Well, Inez and some of the others from town run the southern fellow back to his hotel and tell him to leave in the morning or go to jail. Inez is scary when she's mad like that. We ought to deputize her, the way she handles that gun, that man is probably gonna be gone before the sun comes up.

Some of the townsfolk help me get Ezra up to the clinic. Moses and his family are startled when we come bustin' in and Moses stands up like he's going to have to start fighting to protect his family.

"Ezra's been shot," I say, and right off Moses stands down.

The townsfolk with me are shy acting with Moses and Lizabeth and their little ones there, but they act really nice towards them, smiling and nodding their heads. Mary Travis comes rushing in; her face set with fear. That woman takes it to heart when one of us gets hurt.

"I heard you were shot, Nathan," she says, and looks from me to Ezra on the bed. She puts her hands to her mouth and whispers, "Oh God."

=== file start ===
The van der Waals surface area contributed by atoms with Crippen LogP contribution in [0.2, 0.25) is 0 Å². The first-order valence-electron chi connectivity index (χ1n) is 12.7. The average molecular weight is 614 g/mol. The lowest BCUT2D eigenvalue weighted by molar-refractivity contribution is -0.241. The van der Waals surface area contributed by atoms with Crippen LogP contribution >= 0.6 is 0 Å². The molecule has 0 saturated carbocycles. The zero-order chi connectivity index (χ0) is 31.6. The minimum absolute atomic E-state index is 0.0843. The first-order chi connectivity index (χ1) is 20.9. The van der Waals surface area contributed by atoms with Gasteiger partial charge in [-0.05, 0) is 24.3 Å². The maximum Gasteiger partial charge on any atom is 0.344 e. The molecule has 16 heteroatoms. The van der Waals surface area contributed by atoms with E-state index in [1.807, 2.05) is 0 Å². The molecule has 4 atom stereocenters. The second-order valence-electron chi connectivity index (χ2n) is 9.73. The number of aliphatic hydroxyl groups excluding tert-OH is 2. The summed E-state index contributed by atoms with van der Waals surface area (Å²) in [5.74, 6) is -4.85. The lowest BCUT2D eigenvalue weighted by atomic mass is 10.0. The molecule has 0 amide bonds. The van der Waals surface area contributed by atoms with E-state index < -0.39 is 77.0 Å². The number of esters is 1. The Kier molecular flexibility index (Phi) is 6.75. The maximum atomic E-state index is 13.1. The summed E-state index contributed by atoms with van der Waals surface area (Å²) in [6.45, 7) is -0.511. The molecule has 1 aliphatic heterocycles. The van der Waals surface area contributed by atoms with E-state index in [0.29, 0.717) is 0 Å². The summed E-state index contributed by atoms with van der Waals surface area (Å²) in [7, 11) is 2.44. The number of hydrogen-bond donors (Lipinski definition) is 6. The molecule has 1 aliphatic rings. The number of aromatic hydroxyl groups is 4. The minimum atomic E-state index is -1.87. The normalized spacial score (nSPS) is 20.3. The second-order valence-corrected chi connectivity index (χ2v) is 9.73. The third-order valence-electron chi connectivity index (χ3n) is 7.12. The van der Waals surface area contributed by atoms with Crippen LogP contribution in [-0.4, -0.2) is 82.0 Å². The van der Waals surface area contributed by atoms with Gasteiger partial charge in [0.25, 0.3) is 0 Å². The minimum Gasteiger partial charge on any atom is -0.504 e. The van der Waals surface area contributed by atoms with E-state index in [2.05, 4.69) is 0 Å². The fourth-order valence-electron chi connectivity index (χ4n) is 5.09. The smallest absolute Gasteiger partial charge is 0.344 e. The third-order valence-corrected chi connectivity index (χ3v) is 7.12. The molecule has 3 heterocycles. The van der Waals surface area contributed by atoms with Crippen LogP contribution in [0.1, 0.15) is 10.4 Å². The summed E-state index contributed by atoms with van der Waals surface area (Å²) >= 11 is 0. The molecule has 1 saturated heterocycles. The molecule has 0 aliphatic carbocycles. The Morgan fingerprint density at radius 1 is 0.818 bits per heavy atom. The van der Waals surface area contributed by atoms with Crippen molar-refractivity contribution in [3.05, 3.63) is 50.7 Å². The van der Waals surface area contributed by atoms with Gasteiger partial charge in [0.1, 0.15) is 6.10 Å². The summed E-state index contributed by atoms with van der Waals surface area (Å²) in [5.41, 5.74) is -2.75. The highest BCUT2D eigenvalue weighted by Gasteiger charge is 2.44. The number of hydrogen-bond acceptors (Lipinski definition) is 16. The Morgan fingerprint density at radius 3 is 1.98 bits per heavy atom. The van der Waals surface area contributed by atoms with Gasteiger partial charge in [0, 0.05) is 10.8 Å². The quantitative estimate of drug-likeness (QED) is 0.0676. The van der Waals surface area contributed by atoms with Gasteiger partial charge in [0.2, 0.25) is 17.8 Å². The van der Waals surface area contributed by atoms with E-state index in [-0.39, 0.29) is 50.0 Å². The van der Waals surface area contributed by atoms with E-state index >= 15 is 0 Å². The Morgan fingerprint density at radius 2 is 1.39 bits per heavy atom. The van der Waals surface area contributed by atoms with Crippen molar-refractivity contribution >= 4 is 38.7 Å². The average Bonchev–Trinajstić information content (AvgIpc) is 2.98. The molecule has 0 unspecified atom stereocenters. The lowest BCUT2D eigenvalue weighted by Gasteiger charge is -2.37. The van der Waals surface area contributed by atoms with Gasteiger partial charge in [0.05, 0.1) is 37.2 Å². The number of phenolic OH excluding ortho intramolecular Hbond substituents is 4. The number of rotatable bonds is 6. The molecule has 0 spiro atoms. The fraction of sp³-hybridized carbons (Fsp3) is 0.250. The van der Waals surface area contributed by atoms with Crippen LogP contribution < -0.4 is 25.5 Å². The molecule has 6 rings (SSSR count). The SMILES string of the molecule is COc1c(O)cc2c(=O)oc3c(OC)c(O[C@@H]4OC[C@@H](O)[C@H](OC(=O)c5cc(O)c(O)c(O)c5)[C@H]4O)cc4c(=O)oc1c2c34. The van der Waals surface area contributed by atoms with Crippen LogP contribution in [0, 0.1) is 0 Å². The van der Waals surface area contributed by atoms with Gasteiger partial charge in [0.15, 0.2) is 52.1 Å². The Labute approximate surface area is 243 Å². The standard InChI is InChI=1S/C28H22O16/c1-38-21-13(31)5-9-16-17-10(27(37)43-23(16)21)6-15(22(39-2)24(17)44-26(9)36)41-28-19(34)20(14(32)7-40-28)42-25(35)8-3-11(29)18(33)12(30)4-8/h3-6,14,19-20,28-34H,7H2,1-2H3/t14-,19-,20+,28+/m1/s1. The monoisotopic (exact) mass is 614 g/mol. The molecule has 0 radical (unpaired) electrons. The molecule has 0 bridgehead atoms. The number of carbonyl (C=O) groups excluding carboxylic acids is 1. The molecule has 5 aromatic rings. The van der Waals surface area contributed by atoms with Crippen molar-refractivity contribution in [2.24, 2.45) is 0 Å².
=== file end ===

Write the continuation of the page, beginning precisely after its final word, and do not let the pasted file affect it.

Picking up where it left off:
"What happened?" asks Moses.

Everyone is silent then, so I figure I better tell what happened.

"Ezra just saved my life. Some good old boy from the South decided he didn't want no colored man drinking in the bar and was fixing to shoot me in the back, when Ezra pushed me out of the way and took a bullet for me."

Moses looks down at Ezra like he's a three-headed mule or the Second Coming. Then he looks at me, sharp like and says, "What can I do to help?"

So he and Mary help me doctor up Ezra who is pretty quiet for Ezra. He sits up once and shrieks like a girl when I hit the bullet. Then he faints again and stays that way.

Moses, Mary and me take turns with Ezra that night, but he sleeps good and only gets a light fever. Come morning, he wakes up and the first thing he sees is Moses and Lizabeth's youngest girl, who is staring at him while I'm brewing up some tea for when he comes to.

I wonder how he'll act, this white man from the South who just took a bullet for me. Those green eyes flutter and he looks at the little girl, whose eyes widen apprehensive-like. Young as she is, she's already learned to be careful of white folks.